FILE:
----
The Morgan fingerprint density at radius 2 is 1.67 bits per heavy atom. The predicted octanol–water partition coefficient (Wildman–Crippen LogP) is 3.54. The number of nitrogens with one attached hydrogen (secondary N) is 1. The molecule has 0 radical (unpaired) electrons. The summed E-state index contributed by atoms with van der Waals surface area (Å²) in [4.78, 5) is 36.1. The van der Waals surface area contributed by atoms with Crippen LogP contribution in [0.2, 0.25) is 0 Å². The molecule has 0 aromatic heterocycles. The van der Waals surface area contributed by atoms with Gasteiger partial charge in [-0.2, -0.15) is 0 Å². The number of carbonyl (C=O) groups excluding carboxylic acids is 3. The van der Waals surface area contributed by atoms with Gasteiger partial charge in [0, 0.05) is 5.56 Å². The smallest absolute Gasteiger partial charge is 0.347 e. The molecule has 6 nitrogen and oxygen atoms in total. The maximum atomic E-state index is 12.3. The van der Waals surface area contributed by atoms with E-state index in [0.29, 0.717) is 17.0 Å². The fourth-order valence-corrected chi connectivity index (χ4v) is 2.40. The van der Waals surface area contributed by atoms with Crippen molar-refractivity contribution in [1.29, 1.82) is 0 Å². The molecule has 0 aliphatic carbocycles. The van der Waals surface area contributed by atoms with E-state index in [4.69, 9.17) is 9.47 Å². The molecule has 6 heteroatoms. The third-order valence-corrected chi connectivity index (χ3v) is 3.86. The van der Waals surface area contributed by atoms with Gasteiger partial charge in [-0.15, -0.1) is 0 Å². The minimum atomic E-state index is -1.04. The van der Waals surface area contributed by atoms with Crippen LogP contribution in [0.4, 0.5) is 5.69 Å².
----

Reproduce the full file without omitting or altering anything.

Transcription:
The Morgan fingerprint density at radius 2 is 1.67 bits per heavy atom. The predicted octanol–water partition coefficient (Wildman–Crippen LogP) is 3.54. The number of nitrogens with one attached hydrogen (secondary N) is 1. The molecule has 0 radical (unpaired) electrons. The summed E-state index contributed by atoms with van der Waals surface area (Å²) in [4.78, 5) is 36.1. The van der Waals surface area contributed by atoms with Crippen LogP contribution in [0.2, 0.25) is 0 Å². The molecule has 0 aromatic heterocycles. The van der Waals surface area contributed by atoms with Gasteiger partial charge in [-0.2, -0.15) is 0 Å². The number of carbonyl (C=O) groups excluding carboxylic acids is 3. The van der Waals surface area contributed by atoms with Gasteiger partial charge in [0, 0.05) is 5.56 Å². The smallest absolute Gasteiger partial charge is 0.347 e. The molecule has 6 nitrogen and oxygen atoms in total. The maximum atomic E-state index is 12.3. The van der Waals surface area contributed by atoms with E-state index in [0.29, 0.717) is 17.0 Å². The fourth-order valence-corrected chi connectivity index (χ4v) is 2.40. The van der Waals surface area contributed by atoms with Crippen molar-refractivity contribution in [1.29, 1.82) is 0 Å². The molecule has 0 aliphatic carbocycles. The van der Waals surface area contributed by atoms with E-state index in [4.69, 9.17) is 9.47 Å². The molecule has 6 heteroatoms. The third-order valence-corrected chi connectivity index (χ3v) is 3.86. The van der Waals surface area contributed by atoms with Gasteiger partial charge in [-0.15, -0.1) is 0 Å². The minimum atomic E-state index is -1.04. The van der Waals surface area contributed by atoms with Crippen LogP contribution in [0.4, 0.5) is 5.69 Å².